You’ll be inspired and the kids will love this short escape — a family expedition driving the Great Coast Road at toddler pace, exploring the many family-friendly activities as you go.
Situated at the northern tip of the Great Coast Road, Westport was brought to life by gold but sustained by coal. Dig into Westport’s mining history with a trip to the all-ages, all-weather friendly Coaltown Museum. There’s all sorts of mining-related treasures on display here, including an 8-tonne coal wagon once used on the Denniston Incline, and a mine simulation to give the kids a taste of underground life.
If you want to see the real (modern-day) thing, Out West Tours offers a fun six-hour-off-road tour to New Zealand’s largest coal-producing mine for just $20 (book at the Westport iSITE).
Stay the night at Carter’s Beach Top 10 Holiday Park, where you can wake up to the sound of waves of one of the West Coast’s safest, sandiest swimming beaches. It’s also where the first section of the new family-friendly Kawatiri Coastal Trail pops out — an easy 5km ride through pristine wetlands from Westport to Carters Beach.
If you haven’t brought your bikes, then head to the Cape Foulwind Walkway, 15 minutes from Westport. A good walk for small legs, the 3.4 km track features the biggest seal colony in the country, a lighthouse, and West Coast swells smashing against the rugged coast below.
Surfing might not be synonymous with the West Coast but just south of Cape Foulwind, the waves are tame enough for newbies to conquer. Professional surfer and national surfing judge Mark Perana offers lessons for all ages and abilities, in sheltered Tauranga Bay.
In historic Charleston you can go on another underground adventure — but not of the mining kind. A ‘bush-train’ takes you and your tube through lush rainforest, dropping you at the entrance to an ancient cave system. After exploring spectacular stalactites and stalagmites, you get to float through glow-worm caves, then tumble down the kid-friendly rapids of the Waitakere River.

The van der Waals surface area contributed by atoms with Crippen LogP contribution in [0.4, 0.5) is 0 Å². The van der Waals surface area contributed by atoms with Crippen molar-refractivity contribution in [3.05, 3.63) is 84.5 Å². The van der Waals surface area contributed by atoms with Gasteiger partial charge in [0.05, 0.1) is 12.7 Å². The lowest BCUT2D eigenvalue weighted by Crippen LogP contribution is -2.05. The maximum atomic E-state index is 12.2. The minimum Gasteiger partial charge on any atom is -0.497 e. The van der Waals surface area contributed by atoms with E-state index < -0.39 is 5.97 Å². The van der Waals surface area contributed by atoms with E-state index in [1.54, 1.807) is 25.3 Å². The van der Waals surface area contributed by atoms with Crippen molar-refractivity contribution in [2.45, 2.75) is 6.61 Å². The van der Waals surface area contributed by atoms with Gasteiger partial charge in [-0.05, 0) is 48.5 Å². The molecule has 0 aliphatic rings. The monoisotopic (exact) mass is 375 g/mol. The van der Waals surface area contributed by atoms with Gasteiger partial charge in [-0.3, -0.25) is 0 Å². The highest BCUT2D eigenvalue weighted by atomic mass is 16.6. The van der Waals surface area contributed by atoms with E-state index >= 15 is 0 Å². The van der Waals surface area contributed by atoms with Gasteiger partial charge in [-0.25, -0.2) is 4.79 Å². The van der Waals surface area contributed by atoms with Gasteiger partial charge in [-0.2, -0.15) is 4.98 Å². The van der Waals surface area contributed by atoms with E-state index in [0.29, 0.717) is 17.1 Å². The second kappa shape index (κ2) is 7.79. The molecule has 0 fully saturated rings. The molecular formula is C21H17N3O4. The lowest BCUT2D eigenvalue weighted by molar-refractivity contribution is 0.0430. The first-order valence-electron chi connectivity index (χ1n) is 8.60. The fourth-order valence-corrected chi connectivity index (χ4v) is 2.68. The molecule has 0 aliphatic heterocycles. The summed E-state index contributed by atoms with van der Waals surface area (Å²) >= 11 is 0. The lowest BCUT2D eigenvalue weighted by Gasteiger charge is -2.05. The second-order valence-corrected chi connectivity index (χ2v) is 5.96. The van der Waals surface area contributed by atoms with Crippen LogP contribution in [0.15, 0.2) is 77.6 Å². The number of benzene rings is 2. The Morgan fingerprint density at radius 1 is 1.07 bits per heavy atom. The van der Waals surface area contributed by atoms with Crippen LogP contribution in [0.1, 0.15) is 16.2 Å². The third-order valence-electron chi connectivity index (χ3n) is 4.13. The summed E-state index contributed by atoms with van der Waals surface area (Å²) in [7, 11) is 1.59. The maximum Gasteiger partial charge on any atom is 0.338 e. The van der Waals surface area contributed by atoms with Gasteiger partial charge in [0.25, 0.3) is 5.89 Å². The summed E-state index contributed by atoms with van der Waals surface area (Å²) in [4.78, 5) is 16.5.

En route to Punakaiki, adventurous families might want to detour for the Ballroom Overhang Track near Fox River, a 6 km hike to an impressive limestone outcrop which doubles up as a sheltered spot to camp overnight.
At high tide the ocean heaves, hisses and thumps through narrow tunnels and blowholes in the rocks at the Punakaiki Pancake Rocks and Blowholes. To see why it’s the West Coast’s most visited attraction, take the kids on the short paved walk at high tide, when the ocean creates huge walls of spray as it bursts through blowholes. Fuel up with a stack of more traditional hotcakes at the Pancake Rocks Café across the road.
Some other firm family favourites in the area include: exploring the Punakaiki lagoon by kayak or paddle board, a short walk through untouched subtropical forest on the coastal Truman Track or getting a taster of the lush Paparoa National Park on the Pororari River Track.
Stay: Punakaiki Beach Camp — tent sites, holiday houses and cabins — the perfect base from which to explore the Paparoa National Park. Ocean View Retreat — fall asleep to the sound of the ocean at this 4* child-friendly beachfront accommodation.
Stop for a hands-on history lesson with Golden Sands Horse & Wagon Tours in Barrytown. Step back in time and take a horse-drawn cart along a beautiful West Coast beach and learn about the Great Coast Road’s mining and pioneer heritage. Find pieces of pounamu, make damper bread, boil the billy over an open fire, and groom or pet Duke the Clydesdale.
On Yer Bike Adventures in Greymouth are best known for their self-drive quad biking missions into the West Coast rainforest, and intrepid passengers aged 3+ can hop on board. Another great option for families is their Hagglund ride, an all-terrain military vehicle which ploughs through mud, creeks and over obstacles while you and the kids stay warm and dry inside.
Greymouth is where the West Coast Wilderness Trail starts, a grade 2 cycling trail with a flat, gravel surface which makes it perfect for family rides. The Greymouth to Kumara section takes around 2–4 hours to complete and follows an historic bush tramway through native bush to the former goldmining town of Kumara.
A stroll along Greymouth’s floodwall will uncover hidden coal, gold and trains — tell the kids to stay on the lookout for the interpretation panels as they go. If you arrive on a rainy day, the cosy Regent Theatre is perfect for a movie break after your busy road trip adventures.
You’ve reached the end of the Great Coast Road but the kids will thank you for driving another 12km south to Shantytown Heritage Park. Nobody (adults included) can escape gold fever here, especially when everyone comes away with a little vial after a panning session on the sluice line.